PL: The Élus Coëns – a.k.a. The Order of Knight-Masons Elect Cohens of the Universe – tell us a bit about them, and why your interest in them specifically out of all the eighteenth century Masonic Orders. 


SC: Historically, Martinès de Pasqually’s Élus Coëns are perhaps best viewed as a reaction of sorts to the prevailing rationalism of the Enlightenment; as an attempt by Pasqually and his followers to ‘allegorise’ their own particular brand of ‘prisca theologia’.
In many ways, out of the chaos of 1760’s French freemasonry, we see Pasqually attempting to re-enact his allegory in the form of a re-enchanted, or rather ecstatic style of écossais freemasonry, and indeed, for many, even today, this re-enchantment of Pasqually’s brought with it a genuine spiritual goal to the Masonic Lodge. 
Requiring the utmost commitment, and a decidedly monastic lifestyle, the Order prescribed everything from hairstyle to diet.
Far from the everyday festivities of mainstream Freemasonry, the Élus Coëns saw themselves as spiritual warriors engaged in magical combat with angelic and demonic entities – they used masonic ritual in order to do this.
The original rites of the Élus Coëns, instruct the initiate how to enter into relations with angelic spirits, which are sympathetic to Man’s fallen state, and who aid him upon the path to reintegration with the Divine.
In the highest degree, the Reaux-Croix, the initiate was taught to use magic to contact spiritual realms beyond the physical.
The drawing of magical circles on the lodge floor featured heavily. In the Élus Coëns we see a clear example of esotericism’s intersection with freemasonry.
This completely fascinated me from an academic point of view. So very little is available in English or indeed French regarding the Order, I thought there might well be room for some new insights.  


PL: You teamed up with another well-known Masonic scholar and editor Josef Wäges, and designer Steve Adams, to bring us The Green Book.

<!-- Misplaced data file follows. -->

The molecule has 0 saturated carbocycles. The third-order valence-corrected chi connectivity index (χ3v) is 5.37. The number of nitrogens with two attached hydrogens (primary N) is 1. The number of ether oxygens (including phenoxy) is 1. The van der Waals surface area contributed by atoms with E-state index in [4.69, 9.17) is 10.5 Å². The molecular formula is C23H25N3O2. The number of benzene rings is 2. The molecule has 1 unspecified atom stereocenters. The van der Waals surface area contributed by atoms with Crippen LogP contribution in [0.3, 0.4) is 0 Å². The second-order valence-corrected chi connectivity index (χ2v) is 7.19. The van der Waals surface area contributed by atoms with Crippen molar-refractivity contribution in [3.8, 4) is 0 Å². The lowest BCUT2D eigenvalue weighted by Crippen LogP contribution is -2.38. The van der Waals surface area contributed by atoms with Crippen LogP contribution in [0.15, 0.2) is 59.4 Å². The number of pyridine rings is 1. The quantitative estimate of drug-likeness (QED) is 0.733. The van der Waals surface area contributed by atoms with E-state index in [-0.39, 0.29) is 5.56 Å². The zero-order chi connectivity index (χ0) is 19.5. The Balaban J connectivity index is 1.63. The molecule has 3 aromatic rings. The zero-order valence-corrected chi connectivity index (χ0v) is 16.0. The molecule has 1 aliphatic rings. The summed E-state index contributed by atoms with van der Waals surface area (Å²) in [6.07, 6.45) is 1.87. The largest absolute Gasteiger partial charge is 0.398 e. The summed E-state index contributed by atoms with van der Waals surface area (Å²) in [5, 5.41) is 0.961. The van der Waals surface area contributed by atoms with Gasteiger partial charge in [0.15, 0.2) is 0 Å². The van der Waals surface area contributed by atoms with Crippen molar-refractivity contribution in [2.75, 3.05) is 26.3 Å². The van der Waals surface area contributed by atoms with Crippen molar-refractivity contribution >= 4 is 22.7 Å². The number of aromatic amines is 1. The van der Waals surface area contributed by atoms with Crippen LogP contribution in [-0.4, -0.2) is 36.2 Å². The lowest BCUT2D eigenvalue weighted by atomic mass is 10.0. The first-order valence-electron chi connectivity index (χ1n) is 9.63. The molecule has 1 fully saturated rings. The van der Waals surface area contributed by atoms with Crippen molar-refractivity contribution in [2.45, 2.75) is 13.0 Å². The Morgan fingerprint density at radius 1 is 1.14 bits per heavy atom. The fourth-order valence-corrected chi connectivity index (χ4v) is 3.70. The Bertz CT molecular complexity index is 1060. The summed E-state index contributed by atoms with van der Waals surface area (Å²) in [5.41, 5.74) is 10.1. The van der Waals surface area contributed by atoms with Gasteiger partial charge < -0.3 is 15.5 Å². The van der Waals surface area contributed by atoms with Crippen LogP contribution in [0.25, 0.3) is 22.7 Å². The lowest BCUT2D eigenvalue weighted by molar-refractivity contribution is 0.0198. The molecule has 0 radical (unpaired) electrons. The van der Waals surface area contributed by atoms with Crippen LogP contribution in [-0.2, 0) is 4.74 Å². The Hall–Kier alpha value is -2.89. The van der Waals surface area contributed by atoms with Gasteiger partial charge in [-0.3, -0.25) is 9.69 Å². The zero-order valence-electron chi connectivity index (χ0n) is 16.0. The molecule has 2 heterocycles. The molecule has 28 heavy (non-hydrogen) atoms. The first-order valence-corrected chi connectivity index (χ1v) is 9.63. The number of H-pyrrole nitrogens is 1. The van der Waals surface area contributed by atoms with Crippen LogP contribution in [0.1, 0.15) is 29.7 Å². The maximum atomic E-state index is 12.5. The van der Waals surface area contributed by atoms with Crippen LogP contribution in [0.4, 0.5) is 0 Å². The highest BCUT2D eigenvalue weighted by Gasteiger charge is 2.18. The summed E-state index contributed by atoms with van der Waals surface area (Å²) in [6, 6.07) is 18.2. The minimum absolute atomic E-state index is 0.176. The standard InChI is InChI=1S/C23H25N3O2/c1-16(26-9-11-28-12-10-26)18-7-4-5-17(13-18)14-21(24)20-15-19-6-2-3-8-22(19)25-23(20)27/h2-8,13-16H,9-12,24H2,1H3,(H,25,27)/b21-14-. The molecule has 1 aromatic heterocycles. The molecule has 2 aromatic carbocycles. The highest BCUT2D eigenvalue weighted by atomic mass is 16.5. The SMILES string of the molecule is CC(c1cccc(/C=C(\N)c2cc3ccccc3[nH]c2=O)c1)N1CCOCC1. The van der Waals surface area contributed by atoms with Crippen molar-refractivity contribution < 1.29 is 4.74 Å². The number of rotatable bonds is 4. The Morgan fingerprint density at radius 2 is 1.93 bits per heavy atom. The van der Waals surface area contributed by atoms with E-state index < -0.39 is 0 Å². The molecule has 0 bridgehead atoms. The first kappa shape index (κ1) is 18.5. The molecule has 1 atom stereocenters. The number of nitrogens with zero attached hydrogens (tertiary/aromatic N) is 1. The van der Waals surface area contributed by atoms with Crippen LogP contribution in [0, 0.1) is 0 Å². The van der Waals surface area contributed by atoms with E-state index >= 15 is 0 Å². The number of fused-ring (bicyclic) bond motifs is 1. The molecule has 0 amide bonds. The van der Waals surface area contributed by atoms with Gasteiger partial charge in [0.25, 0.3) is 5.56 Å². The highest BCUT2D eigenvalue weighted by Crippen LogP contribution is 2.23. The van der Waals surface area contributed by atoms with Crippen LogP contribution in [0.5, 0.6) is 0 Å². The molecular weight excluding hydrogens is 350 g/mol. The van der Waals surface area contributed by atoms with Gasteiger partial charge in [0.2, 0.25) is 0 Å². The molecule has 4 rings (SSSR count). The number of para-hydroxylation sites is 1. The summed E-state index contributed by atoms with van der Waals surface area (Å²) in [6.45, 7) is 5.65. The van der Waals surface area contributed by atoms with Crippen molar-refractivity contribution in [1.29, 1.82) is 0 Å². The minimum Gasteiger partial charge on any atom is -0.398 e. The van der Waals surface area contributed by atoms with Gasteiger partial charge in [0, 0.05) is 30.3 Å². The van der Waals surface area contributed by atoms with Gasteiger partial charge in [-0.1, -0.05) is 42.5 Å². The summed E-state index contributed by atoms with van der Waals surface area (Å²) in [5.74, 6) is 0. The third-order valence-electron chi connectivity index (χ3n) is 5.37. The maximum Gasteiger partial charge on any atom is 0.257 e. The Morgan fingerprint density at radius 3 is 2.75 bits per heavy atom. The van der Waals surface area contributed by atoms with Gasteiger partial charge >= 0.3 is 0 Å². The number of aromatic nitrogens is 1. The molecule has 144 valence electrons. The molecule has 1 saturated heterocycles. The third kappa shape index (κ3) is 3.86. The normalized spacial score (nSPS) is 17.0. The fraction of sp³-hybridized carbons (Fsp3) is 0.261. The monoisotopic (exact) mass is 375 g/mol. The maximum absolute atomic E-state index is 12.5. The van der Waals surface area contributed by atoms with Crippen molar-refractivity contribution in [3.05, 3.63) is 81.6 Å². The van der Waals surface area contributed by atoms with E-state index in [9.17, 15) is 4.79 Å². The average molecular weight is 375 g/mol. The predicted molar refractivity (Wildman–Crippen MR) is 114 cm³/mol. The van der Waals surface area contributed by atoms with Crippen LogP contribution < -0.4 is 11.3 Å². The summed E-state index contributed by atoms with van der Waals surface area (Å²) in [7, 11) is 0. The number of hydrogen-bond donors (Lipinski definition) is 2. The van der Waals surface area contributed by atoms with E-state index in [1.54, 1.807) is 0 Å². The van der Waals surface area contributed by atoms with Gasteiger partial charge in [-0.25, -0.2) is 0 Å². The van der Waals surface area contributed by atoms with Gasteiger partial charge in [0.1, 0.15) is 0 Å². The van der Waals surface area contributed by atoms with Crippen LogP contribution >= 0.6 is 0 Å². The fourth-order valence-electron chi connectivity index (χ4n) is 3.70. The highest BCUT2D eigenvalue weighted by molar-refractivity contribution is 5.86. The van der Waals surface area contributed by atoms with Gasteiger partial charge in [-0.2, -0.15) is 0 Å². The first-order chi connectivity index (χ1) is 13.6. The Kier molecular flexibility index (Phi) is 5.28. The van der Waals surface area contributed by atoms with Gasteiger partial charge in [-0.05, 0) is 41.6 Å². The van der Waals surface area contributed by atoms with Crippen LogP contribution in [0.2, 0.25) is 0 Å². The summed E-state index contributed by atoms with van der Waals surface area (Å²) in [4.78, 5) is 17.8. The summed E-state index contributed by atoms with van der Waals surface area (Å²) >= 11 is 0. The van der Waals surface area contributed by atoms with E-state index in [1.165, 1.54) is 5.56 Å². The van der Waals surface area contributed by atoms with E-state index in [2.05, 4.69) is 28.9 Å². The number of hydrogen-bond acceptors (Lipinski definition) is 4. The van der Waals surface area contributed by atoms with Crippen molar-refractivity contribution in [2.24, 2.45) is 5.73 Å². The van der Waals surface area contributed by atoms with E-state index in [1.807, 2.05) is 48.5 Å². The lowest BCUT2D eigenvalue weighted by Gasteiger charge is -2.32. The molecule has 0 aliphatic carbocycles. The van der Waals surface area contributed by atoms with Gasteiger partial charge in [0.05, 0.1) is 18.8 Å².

How did the project start out and evolve into this beautifully produced edition? Where did you find the book – I always find the back-story of projects as fascinating as the end result?


SC: The manuscript itself, the basis of the book, NF, Ms. FM4 1282, is better known as ‘The Algiers Ms’, but it also carries the name ‘The Green Book of the Elus Coëns’.
This title comes from the physical manuscript itself – the colour of the original binding. The title of ‘Algiers Ms’ does not appear anywhere in the text.
It was found and bought on the market of Saint-Ouen by an antique dealer in Algiers during the Second World War. Dominique Clairembault states it was sold to Marguerite Benama, a friend of Robert Ambelain, in 1955.
For years, Ambelain jealously guarded it, preventing anyone from studying it. In May 1993, a few years before his death, Ambelain finally donated it to the BnF, with a clause that prohibited anyone from obtaining a reproduction.
This has finally been lifted and is now publicly available, as, indeed, are all important primary sources regarding the Coëns.
The fact that Ambelain had this material in his sole possession for so long and decided not to use it even in his own Coën order is emblematic of a great many the self-appointed gatekeepers.
Luckily, the true Coën heritage is in the hands of the public libraries. This is where we gained access to it.
Joe is an outstanding scholar and pivotal to the whole project. He encouraged me and contributed significantly to the overall project. Without both Joe and Steve, the book wouldn’t be as it is today. I owe a great deal to them both. 


PL: Last but not least…what’s next? Not that we’re pressurising you or anything, but we’d be excited to hear what you have planned, and we’d also love you to write something for The Square if you have time.